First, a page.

Include all your income in your income tax return, including cash, coupons, EFTPOS, online, credit or debit card transactions, and income from other platforms such as PayPal, WeChat or Alipay. You may also have income from business assets, other business activities or capital gains. Getting your income and expenses right, and keeping good records of them, will also help you keep track of your turnover and cash flow.
It has been an extra challenging year and many businesses may find themselves making a loss for the first time. If your business makes a loss, you can generally carry forward that loss and claim a deduction for your business in a future year. How you can claim a tax loss depends on your business structure. For more information, visit the ATO’s business losses page.
If you take money out of your company or use your company assets for private purposes, you need to report these transactions appropriately and keep proper records. There are different reporting and record-keeping requirements depending on how you have done it (for example, through your salary, a fringe benefit or a loan from the company). Find out more at the ATO’s Division 7A page.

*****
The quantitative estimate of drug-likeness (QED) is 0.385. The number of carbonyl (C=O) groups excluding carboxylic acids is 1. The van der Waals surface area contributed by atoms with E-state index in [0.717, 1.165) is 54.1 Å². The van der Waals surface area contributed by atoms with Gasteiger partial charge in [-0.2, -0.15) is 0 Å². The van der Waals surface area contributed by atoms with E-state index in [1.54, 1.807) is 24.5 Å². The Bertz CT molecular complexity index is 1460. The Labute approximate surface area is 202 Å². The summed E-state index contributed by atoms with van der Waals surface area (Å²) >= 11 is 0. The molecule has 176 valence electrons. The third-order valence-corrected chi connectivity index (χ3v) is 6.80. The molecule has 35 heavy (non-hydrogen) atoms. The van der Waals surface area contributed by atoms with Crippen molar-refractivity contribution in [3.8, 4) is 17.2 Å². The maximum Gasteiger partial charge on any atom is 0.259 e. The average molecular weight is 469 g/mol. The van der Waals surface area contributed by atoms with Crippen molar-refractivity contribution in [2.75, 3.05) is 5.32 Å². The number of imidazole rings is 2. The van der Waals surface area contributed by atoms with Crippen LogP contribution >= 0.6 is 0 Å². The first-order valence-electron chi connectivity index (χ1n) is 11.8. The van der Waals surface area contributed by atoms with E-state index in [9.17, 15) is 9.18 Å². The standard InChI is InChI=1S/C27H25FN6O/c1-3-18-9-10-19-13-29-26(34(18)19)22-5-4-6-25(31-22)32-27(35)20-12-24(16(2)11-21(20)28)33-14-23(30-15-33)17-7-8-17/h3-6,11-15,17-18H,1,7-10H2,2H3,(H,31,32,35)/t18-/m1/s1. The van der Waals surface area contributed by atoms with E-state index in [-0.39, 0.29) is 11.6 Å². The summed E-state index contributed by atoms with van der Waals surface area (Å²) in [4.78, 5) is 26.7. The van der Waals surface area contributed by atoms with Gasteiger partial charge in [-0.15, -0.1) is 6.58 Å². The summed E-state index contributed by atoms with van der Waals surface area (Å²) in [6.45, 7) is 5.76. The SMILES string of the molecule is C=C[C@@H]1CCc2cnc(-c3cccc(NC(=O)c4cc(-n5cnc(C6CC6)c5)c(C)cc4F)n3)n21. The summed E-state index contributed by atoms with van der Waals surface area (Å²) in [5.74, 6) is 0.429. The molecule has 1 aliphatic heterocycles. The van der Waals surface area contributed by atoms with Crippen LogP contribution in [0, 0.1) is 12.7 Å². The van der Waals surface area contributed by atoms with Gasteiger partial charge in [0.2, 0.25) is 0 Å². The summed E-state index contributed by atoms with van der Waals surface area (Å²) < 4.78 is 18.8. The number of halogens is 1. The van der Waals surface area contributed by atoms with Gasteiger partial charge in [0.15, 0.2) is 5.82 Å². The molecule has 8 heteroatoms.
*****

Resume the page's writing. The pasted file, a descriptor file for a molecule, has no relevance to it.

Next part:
JobKeeper payments are taxable and need to be included in tax returns. If you’re a sole trader who has received JobKeeper payments, you need to include the payments as business income in your individual tax return. If your business is a partnership, trust or company, and you received JobKeeper payments, you don’t need to include it as assessable income in your individual tax return – but you need to report it as part of your business income.
Your workers who have received JobKeeper payments won’t need to do anything different as the payments will be included in their regular income statement that you provide as their employer.
You don’t pay tax on the Cash Flow Boost credits as they are non-assessable non-exempt income, but you may need to report the amount for the purpose of other income tests. This is different depending on your business structure so talk with your tax agent for more detail.